Inclusive democratic participation, a tool for combating & preventing violent extremism

Morocco has underlined the paramount importance of inclusive democratic participation as a tool in the fight and prevention against violent extremism and announced that its first National Action Plan on Women, Peace and Security, in application of Security Council resolution 1325, is being finalized.

“Inclusive democratic participation today represents not only a tool for the promotion and improvement of democracy, but also a means of combating and preventing violent extremism”, said Moroccan Foreign Minister Nasser Bourita Wednesday.

In a speech at the opening of a global conference on inclusive democratic participation to prevent and counter violent extremism, held in Rabat in hybrid mode, the minister stressed the need to join efforts to strengthen cohesion and help local stakeholders consolidate their resilience in the face of conflicts and divisions. It is not enough to fight violent extremism. Violent extremism must also be prevented, he insisted.

This prevention requires the implementation of several tools, including the empowerment of young people and the promotion of education, the integration of women in initiatives to fight violent extremism, and the contribution of the media and social media in preventing violent extremism, he explained.

After highlighting the threat that violent extremism poses to young people, “privileged targets of recruitment strategies”, Bourita warned that security responses were insufficient, as they do not tackle the many factors that fuel violent extremism and lead this category to rally to violent extremist groups.

Faced with such threats, the minister underlined the importance of quality “soft power”, relevant, inclusive, and equitable education, as well as the imperative to integrate a gender perspective into prevention initiatives.

Bourita also stressed, in this regard, the need of the full participation of women in the process of decision-making in matters of security as well as the essential role of the media and social media in prevention against violent extremism, especially among young people.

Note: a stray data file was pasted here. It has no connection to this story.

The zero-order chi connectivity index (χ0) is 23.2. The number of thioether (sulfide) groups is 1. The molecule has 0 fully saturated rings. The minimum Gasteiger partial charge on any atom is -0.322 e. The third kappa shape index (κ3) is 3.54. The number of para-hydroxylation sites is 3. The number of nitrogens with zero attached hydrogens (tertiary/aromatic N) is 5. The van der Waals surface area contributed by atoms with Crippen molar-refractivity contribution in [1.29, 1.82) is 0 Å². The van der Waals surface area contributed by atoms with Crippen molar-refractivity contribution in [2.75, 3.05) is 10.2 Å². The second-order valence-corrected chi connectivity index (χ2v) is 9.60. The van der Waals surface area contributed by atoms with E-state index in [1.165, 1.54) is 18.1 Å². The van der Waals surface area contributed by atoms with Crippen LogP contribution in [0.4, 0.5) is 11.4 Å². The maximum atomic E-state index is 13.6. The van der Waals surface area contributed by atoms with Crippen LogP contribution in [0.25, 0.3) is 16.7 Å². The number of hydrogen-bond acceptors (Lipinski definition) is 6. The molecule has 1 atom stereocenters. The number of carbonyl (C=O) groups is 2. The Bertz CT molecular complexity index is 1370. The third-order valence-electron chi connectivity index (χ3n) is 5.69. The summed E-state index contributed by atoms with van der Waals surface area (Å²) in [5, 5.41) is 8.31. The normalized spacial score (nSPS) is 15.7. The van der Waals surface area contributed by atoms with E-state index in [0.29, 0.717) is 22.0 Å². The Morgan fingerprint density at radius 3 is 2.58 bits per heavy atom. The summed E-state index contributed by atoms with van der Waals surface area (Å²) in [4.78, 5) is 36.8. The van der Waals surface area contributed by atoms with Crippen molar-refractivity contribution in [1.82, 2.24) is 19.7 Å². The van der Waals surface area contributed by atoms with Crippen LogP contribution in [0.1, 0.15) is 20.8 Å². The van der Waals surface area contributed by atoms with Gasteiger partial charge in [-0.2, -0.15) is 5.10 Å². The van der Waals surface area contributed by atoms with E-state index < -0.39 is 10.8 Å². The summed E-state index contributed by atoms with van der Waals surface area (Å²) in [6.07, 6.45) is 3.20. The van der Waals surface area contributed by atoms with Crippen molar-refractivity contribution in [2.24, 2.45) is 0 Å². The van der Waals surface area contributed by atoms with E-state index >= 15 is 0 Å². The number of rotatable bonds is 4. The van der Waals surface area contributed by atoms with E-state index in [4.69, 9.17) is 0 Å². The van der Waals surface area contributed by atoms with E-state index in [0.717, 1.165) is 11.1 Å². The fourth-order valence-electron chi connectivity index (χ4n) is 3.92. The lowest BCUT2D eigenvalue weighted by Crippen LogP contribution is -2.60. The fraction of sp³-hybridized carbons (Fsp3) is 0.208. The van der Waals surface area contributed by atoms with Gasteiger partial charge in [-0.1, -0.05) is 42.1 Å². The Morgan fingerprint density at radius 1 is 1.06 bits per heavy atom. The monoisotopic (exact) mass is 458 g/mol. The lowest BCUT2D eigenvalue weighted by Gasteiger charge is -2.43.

Surveying the efforts made by the Kingdom to fight violent extremism, Bourita said Morocco has put in place an ambitious policy to combat this scourge, contributing, in the medium and long terms, to an inclusive democratic participation.

Morocco has made of the consolidation of democracy, and more particularly inclusive democratic participation, the cornerstone of building a modern and democratic society.

The Kingdom’s deep conviction is that there could be no development without stability and stability without democracy, he said, underlining that the various reforms undertaken within the framework of the Royal Vision on the constitutional, legislative and regulatory levels all converge towards the achievement of an inclusive democratic participation, more particularly of women and young people.

“Our country is in the process of finalizing its first National Action Plan on Women, Peace and Security, in application of Security Council resolution 1325 and on the basis of an inclusive and participatory approach involving all the Ministerial Departments concerned,” the minister announced in his address.

This action plan is intended to be a real transformation tool aimed at channeling efforts to strengthen the resilience of women in the face of emerging threats in an environment that is increasingly complex at the regional and international levels, he explained.

This action plan will serve, according to Mr. Bourita, as a framework for policy convergence in the fields of preventive diplomacy, mediation, peacekeeping, the promotion of a culture of peace and equality and economic participation of women.

Morocco’s dynamic process of human rights and democratic reforms continues to help prevent violent extremism and radical rhetoric, he said.

The Global Conference on inclusive democratic participation to prevent and counter violent extremism is organized by the Foreign Ministry, in cooperation with the Permanent Secretariat of the Community of Democracies (PSCD), the Rabita Mohammadia of Ulemas, and the National Human Rights Council.

 

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